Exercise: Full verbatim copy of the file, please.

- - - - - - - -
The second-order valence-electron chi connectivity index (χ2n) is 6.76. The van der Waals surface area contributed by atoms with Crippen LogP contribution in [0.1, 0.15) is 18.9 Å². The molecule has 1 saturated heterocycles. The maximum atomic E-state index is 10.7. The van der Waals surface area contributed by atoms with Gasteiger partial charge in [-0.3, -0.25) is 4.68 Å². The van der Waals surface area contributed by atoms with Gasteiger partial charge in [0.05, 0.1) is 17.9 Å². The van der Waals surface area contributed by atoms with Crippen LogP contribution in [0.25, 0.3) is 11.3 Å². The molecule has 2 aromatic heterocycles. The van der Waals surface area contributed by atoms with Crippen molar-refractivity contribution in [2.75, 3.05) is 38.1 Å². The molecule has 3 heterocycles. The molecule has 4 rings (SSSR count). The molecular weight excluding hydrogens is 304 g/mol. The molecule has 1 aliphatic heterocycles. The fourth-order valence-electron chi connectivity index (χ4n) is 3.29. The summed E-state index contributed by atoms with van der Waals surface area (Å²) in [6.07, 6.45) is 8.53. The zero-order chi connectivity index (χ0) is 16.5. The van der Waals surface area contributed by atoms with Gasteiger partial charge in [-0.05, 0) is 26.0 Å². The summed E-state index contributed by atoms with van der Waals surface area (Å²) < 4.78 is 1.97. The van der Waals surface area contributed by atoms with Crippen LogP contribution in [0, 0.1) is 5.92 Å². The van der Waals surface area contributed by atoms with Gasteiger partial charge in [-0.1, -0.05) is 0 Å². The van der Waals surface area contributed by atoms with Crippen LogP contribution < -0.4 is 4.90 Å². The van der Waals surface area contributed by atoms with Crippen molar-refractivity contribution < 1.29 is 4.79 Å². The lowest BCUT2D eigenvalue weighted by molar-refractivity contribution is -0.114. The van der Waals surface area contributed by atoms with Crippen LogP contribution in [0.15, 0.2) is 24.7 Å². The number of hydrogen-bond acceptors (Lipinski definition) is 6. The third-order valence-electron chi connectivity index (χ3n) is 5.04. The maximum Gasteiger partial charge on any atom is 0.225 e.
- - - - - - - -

The second-order valence-electron chi connectivity index (χ2n) is 6.76. The van der Waals surface area contributed by atoms with Crippen LogP contribution in [0.1, 0.15) is 18.9 Å². The molecule has 1 saturated heterocycles. The maximum atomic E-state index is 10.7. The van der Waals surface area contributed by atoms with Gasteiger partial charge in [-0.3, -0.25) is 4.68 Å². The van der Waals surface area contributed by atoms with Gasteiger partial charge in [0.05, 0.1) is 17.9 Å². The van der Waals surface area contributed by atoms with Crippen LogP contribution in [0.25, 0.3) is 11.3 Å². The molecule has 2 aromatic heterocycles. The van der Waals surface area contributed by atoms with Crippen molar-refractivity contribution in [2.75, 3.05) is 38.1 Å². The molecule has 3 heterocycles. The molecule has 4 rings (SSSR count). The molecular weight excluding hydrogens is 304 g/mol. The molecule has 1 aliphatic heterocycles. The fourth-order valence-electron chi connectivity index (χ4n) is 3.29. The summed E-state index contributed by atoms with van der Waals surface area (Å²) in [6.07, 6.45) is 8.53. The zero-order chi connectivity index (χ0) is 16.5. The van der Waals surface area contributed by atoms with Gasteiger partial charge in [-0.05, 0) is 26.0 Å². The summed E-state index contributed by atoms with van der Waals surface area (Å²) < 4.78 is 1.97. The van der Waals surface area contributed by atoms with Crippen LogP contribution in [0, 0.1) is 5.92 Å². The van der Waals surface area contributed by atoms with Gasteiger partial charge in [-0.1, -0.05) is 0 Å². The van der Waals surface area contributed by atoms with Crippen LogP contribution < -0.4 is 4.90 Å². The van der Waals surface area contributed by atoms with Crippen molar-refractivity contribution < 1.29 is 4.79 Å². The lowest BCUT2D eigenvalue weighted by molar-refractivity contribution is -0.114. The van der Waals surface area contributed by atoms with Crippen LogP contribution in [0.15, 0.2) is 24.7 Å². The number of hydrogen-bond acceptors (Lipinski definition) is 6. The third-order valence-electron chi connectivity index (χ3n) is 5.04. The maximum Gasteiger partial charge on any atom is 0.225 e.